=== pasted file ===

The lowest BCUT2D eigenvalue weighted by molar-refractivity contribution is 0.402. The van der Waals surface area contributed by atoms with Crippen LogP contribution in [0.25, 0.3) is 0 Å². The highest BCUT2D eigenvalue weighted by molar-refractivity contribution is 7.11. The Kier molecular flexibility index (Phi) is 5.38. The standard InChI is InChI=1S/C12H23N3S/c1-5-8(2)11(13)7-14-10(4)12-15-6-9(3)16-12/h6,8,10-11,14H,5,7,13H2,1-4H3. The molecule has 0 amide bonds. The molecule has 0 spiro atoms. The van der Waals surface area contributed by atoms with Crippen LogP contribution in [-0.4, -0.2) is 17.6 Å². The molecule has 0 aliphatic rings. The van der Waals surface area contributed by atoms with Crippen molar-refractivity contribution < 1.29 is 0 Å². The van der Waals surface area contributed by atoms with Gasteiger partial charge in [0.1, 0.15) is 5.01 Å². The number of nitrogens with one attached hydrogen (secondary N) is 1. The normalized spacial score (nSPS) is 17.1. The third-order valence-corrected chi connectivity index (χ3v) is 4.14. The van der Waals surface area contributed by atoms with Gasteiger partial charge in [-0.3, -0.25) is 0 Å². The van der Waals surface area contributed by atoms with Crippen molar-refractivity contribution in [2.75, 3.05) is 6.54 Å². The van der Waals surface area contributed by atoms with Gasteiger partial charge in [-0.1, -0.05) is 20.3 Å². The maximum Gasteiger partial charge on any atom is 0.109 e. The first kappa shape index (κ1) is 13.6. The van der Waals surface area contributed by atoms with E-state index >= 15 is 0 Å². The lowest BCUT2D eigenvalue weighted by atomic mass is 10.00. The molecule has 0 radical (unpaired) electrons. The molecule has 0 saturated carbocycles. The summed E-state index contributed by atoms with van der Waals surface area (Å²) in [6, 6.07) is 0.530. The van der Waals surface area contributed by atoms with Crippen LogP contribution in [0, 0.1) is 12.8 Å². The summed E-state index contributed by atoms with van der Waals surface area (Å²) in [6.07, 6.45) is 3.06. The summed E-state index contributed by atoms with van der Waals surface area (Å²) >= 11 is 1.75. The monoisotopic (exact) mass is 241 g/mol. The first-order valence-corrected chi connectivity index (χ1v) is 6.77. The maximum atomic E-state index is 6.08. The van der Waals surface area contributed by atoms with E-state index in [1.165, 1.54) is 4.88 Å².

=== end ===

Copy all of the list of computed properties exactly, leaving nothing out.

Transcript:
The lowest BCUT2D eigenvalue weighted by molar-refractivity contribution is 0.402. The van der Waals surface area contributed by atoms with Crippen LogP contribution in [0.25, 0.3) is 0 Å². The highest BCUT2D eigenvalue weighted by molar-refractivity contribution is 7.11. The Kier molecular flexibility index (Phi) is 5.38. The standard InChI is InChI=1S/C12H23N3S/c1-5-8(2)11(13)7-14-10(4)12-15-6-9(3)16-12/h6,8,10-11,14H,5,7,13H2,1-4H3. The molecule has 0 amide bonds. The molecule has 0 spiro atoms. The van der Waals surface area contributed by atoms with Crippen LogP contribution in [-0.4, -0.2) is 17.6 Å². The molecule has 0 aliphatic rings. The van der Waals surface area contributed by atoms with Crippen molar-refractivity contribution < 1.29 is 0 Å². The van der Waals surface area contributed by atoms with Gasteiger partial charge in [0.1, 0.15) is 5.01 Å². The number of nitrogens with one attached hydrogen (secondary N) is 1. The normalized spacial score (nSPS) is 17.1. The third-order valence-corrected chi connectivity index (χ3v) is 4.14. The van der Waals surface area contributed by atoms with Gasteiger partial charge in [-0.3, -0.25) is 0 Å². The van der Waals surface area contributed by atoms with Crippen molar-refractivity contribution in [2.75, 3.05) is 6.54 Å². The van der Waals surface area contributed by atoms with Gasteiger partial charge in [-0.1, -0.05) is 20.3 Å². The maximum Gasteiger partial charge on any atom is 0.109 e. The first kappa shape index (κ1) is 13.6. The van der Waals surface area contributed by atoms with E-state index >= 15 is 0 Å². The lowest BCUT2D eigenvalue weighted by atomic mass is 10.00. The molecule has 0 radical (unpaired) electrons. The molecule has 0 saturated carbocycles. The summed E-state index contributed by atoms with van der Waals surface area (Å²) in [6, 6.07) is 0.530. The van der Waals surface area contributed by atoms with Crippen LogP contribution in [0, 0.1) is 12.8 Å². The summed E-state index contributed by atoms with van der Waals surface area (Å²) in [6.07, 6.45) is 3.06. The summed E-state index contributed by atoms with van der Waals surface area (Å²) >= 11 is 1.75. The monoisotopic (exact) mass is 241 g/mol. The first-order valence-corrected chi connectivity index (χ1v) is 6.77. The maximum atomic E-state index is 6.08. The van der Waals surface area contributed by atoms with E-state index in [1.165, 1.54) is 4.88 Å².